Theresa May will launch an audacious bid to reopen Brexit negotiations with the EU after MPs voted in favour of reforming the contentious Irish border backstop arrangements.
After a night of high drama, during which MPs voted against a plan that could have delayed Brexit, the Prime Minister said she had a fresh mandate to get changes to the withdrawal agreement.
In what could prove to be a significant moment in her attempts to get a deal, hardline Brexiters rowed in behind a plan to replace the controversial backstop with “alternative arrangements” for preventing a hard border with Ireland.
However, the scale of May’s task was made clear within minutes of her victory in the Commons, with a spokesman for European Commission President Donald Tusk insisting the withdrawal agreement signed off in December was not up for renegotiation.
Former foreign secretary Boris Johnson, who resigned from the Cabinet last year in protest at May’s negotiation strategy, dismissed the comments.
“It takes two to tango,” he said, adding: “There’s a negotiation going on. You would expect him to say that but believe me the EU has every incentive to give us the deal we need.”
Leading into Tuesday night’s Commons votes, all eyes were on two amendments which were seen as potential game-changers.
Labour MP Yvette Cooper put forward a plan which would have given MPs the option of instructing May to extend the Article 50 negotiation process beyond March 29 if no deal had been struck by the end of February.
May argued the proposal achieved nothing other than delaying Brexit, and ordered her MPs to vote against the amendment.
While 17 Tories defied her orders, 14 Labour MPs voted with the government, helping them to a majority of 23.
The government then lost by eight votes a non-legally binding motion ruling out a no deal Brexit, prompting concerns among Tory whips they would also be defeated on the key amendment calling for a renegotiation of the backstop.
As MPs voted on that plan, put forward by senior Tory Sir Graham Brady, government chief whip Julian Smith approached Conservatives in the Commons chamber pleading with them for support.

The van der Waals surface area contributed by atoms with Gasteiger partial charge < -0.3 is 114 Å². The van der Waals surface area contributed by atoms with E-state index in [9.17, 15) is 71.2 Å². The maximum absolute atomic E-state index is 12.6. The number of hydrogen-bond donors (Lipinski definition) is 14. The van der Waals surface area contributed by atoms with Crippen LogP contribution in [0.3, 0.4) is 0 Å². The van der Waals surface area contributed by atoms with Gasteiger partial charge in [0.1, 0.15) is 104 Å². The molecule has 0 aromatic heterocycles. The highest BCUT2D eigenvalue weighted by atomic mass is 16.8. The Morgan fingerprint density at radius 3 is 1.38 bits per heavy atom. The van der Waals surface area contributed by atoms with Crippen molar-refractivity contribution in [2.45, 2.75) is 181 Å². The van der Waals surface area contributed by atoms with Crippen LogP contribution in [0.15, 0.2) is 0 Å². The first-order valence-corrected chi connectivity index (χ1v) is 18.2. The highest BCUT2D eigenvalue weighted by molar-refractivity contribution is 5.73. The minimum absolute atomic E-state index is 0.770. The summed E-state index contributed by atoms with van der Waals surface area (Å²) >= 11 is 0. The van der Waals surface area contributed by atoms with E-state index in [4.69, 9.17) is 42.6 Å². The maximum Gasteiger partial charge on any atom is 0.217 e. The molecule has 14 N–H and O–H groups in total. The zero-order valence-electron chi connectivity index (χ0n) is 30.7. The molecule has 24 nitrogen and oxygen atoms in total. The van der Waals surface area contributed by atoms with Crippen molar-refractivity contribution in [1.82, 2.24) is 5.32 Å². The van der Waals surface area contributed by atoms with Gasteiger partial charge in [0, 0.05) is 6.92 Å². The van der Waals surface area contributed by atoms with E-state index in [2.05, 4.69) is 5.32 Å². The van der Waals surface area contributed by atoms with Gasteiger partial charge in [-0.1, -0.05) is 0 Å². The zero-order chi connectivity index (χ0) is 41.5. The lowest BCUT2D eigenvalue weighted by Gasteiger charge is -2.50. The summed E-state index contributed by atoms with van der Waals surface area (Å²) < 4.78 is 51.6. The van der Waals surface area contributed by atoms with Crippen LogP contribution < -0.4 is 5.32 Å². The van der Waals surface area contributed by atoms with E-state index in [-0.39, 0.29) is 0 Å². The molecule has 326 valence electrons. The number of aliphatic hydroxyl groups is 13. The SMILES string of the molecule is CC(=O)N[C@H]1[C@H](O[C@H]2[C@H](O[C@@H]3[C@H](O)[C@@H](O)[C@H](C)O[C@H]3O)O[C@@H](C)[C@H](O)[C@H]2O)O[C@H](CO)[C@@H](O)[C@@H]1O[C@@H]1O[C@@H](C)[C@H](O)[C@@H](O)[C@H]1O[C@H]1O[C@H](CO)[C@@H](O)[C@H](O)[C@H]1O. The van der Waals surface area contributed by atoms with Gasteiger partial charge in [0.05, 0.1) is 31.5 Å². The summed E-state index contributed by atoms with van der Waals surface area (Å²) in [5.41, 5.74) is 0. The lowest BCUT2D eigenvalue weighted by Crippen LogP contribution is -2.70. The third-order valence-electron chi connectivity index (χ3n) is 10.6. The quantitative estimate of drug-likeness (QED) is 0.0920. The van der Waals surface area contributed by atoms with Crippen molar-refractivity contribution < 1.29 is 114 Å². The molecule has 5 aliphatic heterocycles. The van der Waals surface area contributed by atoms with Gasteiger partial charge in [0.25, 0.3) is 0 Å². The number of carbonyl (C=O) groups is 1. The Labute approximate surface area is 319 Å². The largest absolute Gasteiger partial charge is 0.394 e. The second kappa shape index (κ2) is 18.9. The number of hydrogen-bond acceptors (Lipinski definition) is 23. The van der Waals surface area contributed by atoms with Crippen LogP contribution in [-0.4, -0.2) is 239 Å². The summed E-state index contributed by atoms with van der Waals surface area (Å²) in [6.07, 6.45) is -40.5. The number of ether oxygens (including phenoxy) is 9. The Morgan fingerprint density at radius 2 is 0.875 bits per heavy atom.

The pro-EU Tory grandee Ken Clarke laughed him off, but former Cabinet minister Justine Greening was furious with the approach.
After Smith told her “We’re this close to losing power”, Greening shouted back: “This is the first time you have spoken to me about it!”
After the result was announced – with 317 MPs backing the plan and 301 voting against – May told MPs: "My colleagues and I will talk to the EU about how we address the House’s views."
She added: "There is limited appetite for such a change in the EU and negotiating it will not be easy. But in contrast to a fortnight ago, this House has made it clear what it needs to approve a Withdrawal Agreement."
Labour leader Jeremy Corbyn responded to the Prime Minister by finally agreeing to meet her to discuss what he would like to see in the deal to gain the support of his party.
Corbyn had initially refused May's invitation for talks two weeks ago, saying the PM needed to rule out 'no deal' as a Brexit option first.
While the EU is currently refusing to reopen talks on the withdrawal agreement, the economic implications of no deal on the bloc's members were reinforced by a report from the Irish government.
It warned the country would see a four per cent hit to economic growth, a rise in unemployment and deteriorating public finances if there was no agreement between the UK and the EU.